News Headline: Revolutionary Toronto cancer treatment gives asbestos victims new life
Outlet Full Name: The Star
Author: Marco Chown Oved
Like many people who were exposed to asbestos, it took more than 20 years before former Ontario Hydro mechanic Man Hong Chan knew anything was wrong.
When he started feeling short of breath during his weekly soccer matches, Chan went to the doctor and his worst fears were confirmed: he had mesothelioma, one of the most aggressive forms of lung cancer.
“It was scathing news. I was really scared,” he said. “Most people don’t even last two years.”
But thanks to a new therapy pioneered by a pair of Toronto doctors, 74-year-old Chan has been cancer free for more than four years.
The technique used by Dr. John Cho and Dr. Marc de Perrot at the Princess Margaret Cancer Centre has doubled survival times in patients with mesothelioma, according to research they published last month. Their success has drawn attention from around the world and they say doctors at the Mayo Clinic in Minnesota will soon attempt to use their method.
Cho, a radiation oncologist, and de Perrot, a thoracic surgeon, paired up to turn conventional treatment on its head, giving patients radiation before surgery instead of after it. They’ve dubbed the technique SMART, for Surgery for Mesothelioma After Radiation Therapy, and Cho says three-year survival rates have more than doubled, from 32 per cent to 72 per cent.
And because the study only started five years ago, survival rates could be pushed further in the years to come.
Mesothelioma is caused when the microscopic fibres from asbestos are inhaled and act like needles, slowly working their way into the lining of the lungs over decades. What make the cancer so hard to treat, Cho says, is that some of those fibres and affected cells would escape during surgery and the cancer would spread anew.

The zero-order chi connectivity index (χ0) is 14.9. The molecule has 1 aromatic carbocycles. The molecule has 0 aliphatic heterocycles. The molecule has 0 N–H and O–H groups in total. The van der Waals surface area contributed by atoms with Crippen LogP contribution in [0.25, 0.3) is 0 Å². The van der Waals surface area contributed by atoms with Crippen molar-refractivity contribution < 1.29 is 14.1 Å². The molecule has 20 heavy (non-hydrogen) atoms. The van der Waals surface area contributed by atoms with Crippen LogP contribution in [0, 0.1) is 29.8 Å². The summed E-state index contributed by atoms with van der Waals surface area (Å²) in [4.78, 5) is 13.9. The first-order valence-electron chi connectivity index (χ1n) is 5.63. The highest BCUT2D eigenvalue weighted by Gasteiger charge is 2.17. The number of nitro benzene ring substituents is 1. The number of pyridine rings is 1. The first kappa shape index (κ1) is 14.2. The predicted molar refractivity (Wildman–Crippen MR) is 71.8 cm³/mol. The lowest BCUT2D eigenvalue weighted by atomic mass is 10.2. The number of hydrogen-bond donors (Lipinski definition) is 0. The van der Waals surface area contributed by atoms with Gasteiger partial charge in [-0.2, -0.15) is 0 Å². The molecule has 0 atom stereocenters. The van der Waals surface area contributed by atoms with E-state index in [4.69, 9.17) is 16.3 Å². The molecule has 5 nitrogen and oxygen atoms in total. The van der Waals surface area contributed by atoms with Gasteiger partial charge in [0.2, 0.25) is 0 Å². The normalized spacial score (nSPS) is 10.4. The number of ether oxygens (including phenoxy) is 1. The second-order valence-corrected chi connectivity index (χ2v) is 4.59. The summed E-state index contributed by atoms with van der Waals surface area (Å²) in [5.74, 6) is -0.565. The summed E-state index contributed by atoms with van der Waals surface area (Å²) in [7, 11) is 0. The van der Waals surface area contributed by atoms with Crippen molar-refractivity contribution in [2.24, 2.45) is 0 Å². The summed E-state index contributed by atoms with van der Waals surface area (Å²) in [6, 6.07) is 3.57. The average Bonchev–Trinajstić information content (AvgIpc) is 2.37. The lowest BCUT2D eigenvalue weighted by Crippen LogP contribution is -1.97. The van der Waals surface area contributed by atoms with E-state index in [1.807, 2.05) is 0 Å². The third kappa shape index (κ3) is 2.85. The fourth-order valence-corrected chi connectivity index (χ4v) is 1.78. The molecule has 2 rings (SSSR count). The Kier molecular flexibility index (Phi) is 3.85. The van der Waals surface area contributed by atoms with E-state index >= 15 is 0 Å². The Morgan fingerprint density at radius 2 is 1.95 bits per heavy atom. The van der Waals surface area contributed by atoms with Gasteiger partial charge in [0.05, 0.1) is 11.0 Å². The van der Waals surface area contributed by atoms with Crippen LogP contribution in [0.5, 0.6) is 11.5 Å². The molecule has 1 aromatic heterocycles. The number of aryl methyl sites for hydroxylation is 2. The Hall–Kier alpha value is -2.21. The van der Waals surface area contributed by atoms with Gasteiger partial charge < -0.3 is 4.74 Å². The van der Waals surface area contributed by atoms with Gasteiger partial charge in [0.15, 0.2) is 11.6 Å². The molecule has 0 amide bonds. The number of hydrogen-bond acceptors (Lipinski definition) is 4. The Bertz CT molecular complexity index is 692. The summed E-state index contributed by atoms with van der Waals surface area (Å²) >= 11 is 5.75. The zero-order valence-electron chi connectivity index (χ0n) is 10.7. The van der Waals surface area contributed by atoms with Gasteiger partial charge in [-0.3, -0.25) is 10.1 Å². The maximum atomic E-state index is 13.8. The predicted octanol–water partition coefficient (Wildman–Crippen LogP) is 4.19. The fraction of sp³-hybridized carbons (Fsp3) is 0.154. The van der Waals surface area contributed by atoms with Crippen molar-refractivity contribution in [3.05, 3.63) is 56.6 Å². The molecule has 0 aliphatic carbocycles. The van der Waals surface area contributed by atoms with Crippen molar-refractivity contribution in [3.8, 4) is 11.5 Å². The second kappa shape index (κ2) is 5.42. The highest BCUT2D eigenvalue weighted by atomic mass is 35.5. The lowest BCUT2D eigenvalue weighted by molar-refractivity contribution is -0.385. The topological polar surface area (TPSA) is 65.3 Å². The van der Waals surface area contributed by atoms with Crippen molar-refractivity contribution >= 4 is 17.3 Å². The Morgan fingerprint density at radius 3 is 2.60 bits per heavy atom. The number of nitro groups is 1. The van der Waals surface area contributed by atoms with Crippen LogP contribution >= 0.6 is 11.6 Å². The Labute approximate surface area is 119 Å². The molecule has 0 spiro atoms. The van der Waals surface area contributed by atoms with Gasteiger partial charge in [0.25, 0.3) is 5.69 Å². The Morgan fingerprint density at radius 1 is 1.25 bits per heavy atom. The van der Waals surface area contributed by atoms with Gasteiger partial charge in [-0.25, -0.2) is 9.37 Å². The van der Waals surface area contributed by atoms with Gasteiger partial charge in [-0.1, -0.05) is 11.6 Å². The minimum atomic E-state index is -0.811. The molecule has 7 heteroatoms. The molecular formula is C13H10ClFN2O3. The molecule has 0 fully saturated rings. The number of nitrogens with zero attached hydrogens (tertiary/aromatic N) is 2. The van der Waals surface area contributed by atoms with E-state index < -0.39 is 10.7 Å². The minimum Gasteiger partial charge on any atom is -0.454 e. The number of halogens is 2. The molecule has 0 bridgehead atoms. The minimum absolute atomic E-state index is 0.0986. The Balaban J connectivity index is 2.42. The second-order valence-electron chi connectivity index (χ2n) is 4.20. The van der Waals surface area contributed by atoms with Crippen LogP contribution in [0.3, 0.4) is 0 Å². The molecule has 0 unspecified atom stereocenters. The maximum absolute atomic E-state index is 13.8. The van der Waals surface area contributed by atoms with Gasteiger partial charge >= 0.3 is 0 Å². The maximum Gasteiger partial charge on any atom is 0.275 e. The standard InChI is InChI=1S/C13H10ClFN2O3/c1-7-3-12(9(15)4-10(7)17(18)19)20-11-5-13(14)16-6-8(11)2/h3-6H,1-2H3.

Traditional treatment removes the affected lung and then treats the patient with radiation in hopes any lingering cancer will be killed. Cho and de Perrot’s program gives the patient a toxic dose of radiation before surgery, ensuring that any cancer cells left over afterward aren’t viable.
Even though asbestos was banned in the early 1980s, 500 new cases of mesothelioma are diagnosed in Canada each year and the number is growing. Because of the 30-year gestation period, this rate isn’t expected to taper off for decades.
“The exposure has been reduced; it hasn’t been eradicated,” said de Perrot. “The asbestos is still around and it’s very likely that (incidence of) the disease will still increase.”
Even as the carcinogenic substance is being removed from buildings across the country, asbestos brake pads and cement pipes are still being imported into Canada.
Canada was long one of the world’s biggest producers of asbestos and continued to export it even after it was banned domestically. Quebec closed its last asbestos mines in 2011.
While mesothelioma has been seen by many to be a death sentence — average survival is only eight to 12 months — early intervention is granting patients a new lease on life.
The key to Cho and de Perrot’s treatment is moving quickly. While a patient typically waited six months for an intervention, Chan had already undergone radiation therapy and surgery within a month of his initial diagnosis.
“Our message to doctors and patients is to seek a referral early on. Don’t wait for additional screening. We can do the work quickly. Early work can make a difference,” said de Perrot.
In Chan’s case, since his surgery, he’s welcomed a new grandson into the world. And while he can’t play soccer like he used to, he’s still thankful.
“I’m lucky to have gotten rid of the cancer. You can’t ask for everything.”